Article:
Many of us today still consume animal parts which don’t always consist of just the meat or muscle. Even so, many of the ingredients that used to be included in some recipes can still make us shudder. Some of the recipes below include ingredients like a pigeon’s gizzard (which grinds their food) and ox gall (digestive fluid or bile produced in the small intestine).
Some ingredients also call for certain animals that, for many in the UK, are family pets rather than food. A recipe to cure convulsive fits uses a ‘whelp’s liver’ – the liver of a puppy. This seems not only somewhat barbaric to our modern sensibilities, but also useless. However, many of these recipes rely on a different system of medicine that we now understand. While they may sound strange to us, using ram testicles and crab eyes, or cooking recipes in a hare’s womb was believed to cure a range of ailments.
One of the recipes for a pretty cream (a dessert) includes ambergris. Ambergris is often used as an ingredient in historical perfumes; it is a waxy substance which originates from the intestine of a sperm whale. It’s thought to act as a protective membrane against the sharp beaks of squid and cuttlefish. Fresh ambergris has a faecal stench but as it ages becomes a sweeter, muskier smell. It can be passed through the anus or regurgitated.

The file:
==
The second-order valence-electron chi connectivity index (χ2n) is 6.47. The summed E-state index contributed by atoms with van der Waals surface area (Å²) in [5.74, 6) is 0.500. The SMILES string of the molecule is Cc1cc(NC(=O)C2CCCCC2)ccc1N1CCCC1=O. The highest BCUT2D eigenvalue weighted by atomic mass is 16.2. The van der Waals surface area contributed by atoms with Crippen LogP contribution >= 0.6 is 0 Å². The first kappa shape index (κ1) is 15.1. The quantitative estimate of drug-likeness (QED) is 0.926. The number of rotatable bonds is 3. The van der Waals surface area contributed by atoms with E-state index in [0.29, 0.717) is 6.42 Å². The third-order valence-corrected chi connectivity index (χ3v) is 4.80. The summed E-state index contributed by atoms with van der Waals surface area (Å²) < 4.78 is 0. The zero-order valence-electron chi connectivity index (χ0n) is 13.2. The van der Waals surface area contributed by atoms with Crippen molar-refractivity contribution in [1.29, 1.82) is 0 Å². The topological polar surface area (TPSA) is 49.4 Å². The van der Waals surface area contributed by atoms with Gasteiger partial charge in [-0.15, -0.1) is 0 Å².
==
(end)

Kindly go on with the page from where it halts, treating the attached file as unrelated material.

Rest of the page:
Some recipes call for soap. Commercially, there were two main types of soap used from the late medieval period: hard and soft. Hard soap was made using tallow (animal fat) and lye. It was solid at room temperature and was held in frames while it congealed after boiling before being cut into bars to be sold. There were two different types of hard soap in sixteenth, seventeenth and eighteenth century England and the most preferred was white soap. White soap was imported from Spain and France and is often referred to in recipes as ‘Castile’. Grey soap was also a hard variety and was more mottled because it often retained metals. Soft soap was made with oils and lye made of pearl ash or potash. Soft soap was semi-liquid and so was sold in barrels or pots. There were also two types of black soap. One was made of fish and whale oil and so was incredibly cheap to buy. It also retained a rancid stench from its raw products. Another was again imported, made of materials like olive and rape seed oils. These were more preferable (and smelled sweeter!). Whichever variety used, it still wasn’t something you’d want to consume. It was more likely used to bind ingredients together than as an actual cure itself.